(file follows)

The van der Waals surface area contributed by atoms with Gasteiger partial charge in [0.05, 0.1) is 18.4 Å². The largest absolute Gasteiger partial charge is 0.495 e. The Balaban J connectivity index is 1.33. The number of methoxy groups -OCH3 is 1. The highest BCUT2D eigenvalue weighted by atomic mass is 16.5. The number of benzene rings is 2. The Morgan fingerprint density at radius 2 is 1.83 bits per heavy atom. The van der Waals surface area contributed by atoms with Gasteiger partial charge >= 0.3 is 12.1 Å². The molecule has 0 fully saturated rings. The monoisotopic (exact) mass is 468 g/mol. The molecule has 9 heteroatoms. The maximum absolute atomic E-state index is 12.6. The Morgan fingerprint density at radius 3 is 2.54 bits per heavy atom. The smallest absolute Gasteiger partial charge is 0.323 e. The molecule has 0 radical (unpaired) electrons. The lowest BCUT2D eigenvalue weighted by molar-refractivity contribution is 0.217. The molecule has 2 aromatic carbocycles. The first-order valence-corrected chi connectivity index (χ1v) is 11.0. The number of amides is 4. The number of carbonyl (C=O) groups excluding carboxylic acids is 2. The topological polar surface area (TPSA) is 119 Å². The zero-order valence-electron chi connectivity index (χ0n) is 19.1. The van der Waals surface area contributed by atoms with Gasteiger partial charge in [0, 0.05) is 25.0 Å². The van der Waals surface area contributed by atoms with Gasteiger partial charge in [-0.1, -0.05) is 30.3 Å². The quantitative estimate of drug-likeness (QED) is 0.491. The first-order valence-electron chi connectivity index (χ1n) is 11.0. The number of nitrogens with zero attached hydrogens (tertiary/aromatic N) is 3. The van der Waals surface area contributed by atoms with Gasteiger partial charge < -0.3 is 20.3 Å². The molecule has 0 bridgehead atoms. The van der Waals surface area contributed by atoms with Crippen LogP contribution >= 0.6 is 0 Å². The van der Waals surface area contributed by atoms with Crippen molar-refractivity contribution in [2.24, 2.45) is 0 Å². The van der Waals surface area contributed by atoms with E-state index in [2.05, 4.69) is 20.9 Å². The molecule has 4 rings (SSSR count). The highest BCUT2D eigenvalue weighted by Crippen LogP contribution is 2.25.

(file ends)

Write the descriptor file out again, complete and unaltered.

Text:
The van der Waals surface area contributed by atoms with Gasteiger partial charge in [0.05, 0.1) is 18.4 Å². The largest absolute Gasteiger partial charge is 0.495 e. The Balaban J connectivity index is 1.33. The number of methoxy groups -OCH3 is 1. The highest BCUT2D eigenvalue weighted by atomic mass is 16.5. The number of benzene rings is 2. The Morgan fingerprint density at radius 2 is 1.83 bits per heavy atom. The van der Waals surface area contributed by atoms with Gasteiger partial charge >= 0.3 is 12.1 Å². The molecule has 0 fully saturated rings. The monoisotopic (exact) mass is 468 g/mol. The molecule has 9 heteroatoms. The maximum absolute atomic E-state index is 12.6. The Morgan fingerprint density at radius 3 is 2.54 bits per heavy atom. The smallest absolute Gasteiger partial charge is 0.323 e. The molecule has 0 radical (unpaired) electrons. The lowest BCUT2D eigenvalue weighted by molar-refractivity contribution is 0.217. The molecule has 2 aromatic carbocycles. The first-order valence-corrected chi connectivity index (χ1v) is 11.0. The number of amides is 4. The number of carbonyl (C=O) groups excluding carboxylic acids is 2. The topological polar surface area (TPSA) is 119 Å². The zero-order valence-electron chi connectivity index (χ0n) is 19.1. The van der Waals surface area contributed by atoms with Gasteiger partial charge in [0, 0.05) is 25.0 Å². The van der Waals surface area contributed by atoms with Gasteiger partial charge in [-0.1, -0.05) is 30.3 Å². The quantitative estimate of drug-likeness (QED) is 0.491. The first-order valence-electron chi connectivity index (χ1n) is 11.0. The number of nitrogens with zero attached hydrogens (tertiary/aromatic N) is 3. The van der Waals surface area contributed by atoms with Gasteiger partial charge < -0.3 is 20.3 Å². The molecule has 0 bridgehead atoms. The van der Waals surface area contributed by atoms with Crippen LogP contribution >= 0.6 is 0 Å². The van der Waals surface area contributed by atoms with Crippen molar-refractivity contribution in [2.24, 2.45) is 0 Å². The van der Waals surface area contributed by atoms with E-state index in [2.05, 4.69) is 20.9 Å². The molecule has 4 rings (SSSR count). The highest BCUT2D eigenvalue weighted by Crippen LogP contribution is 2.25.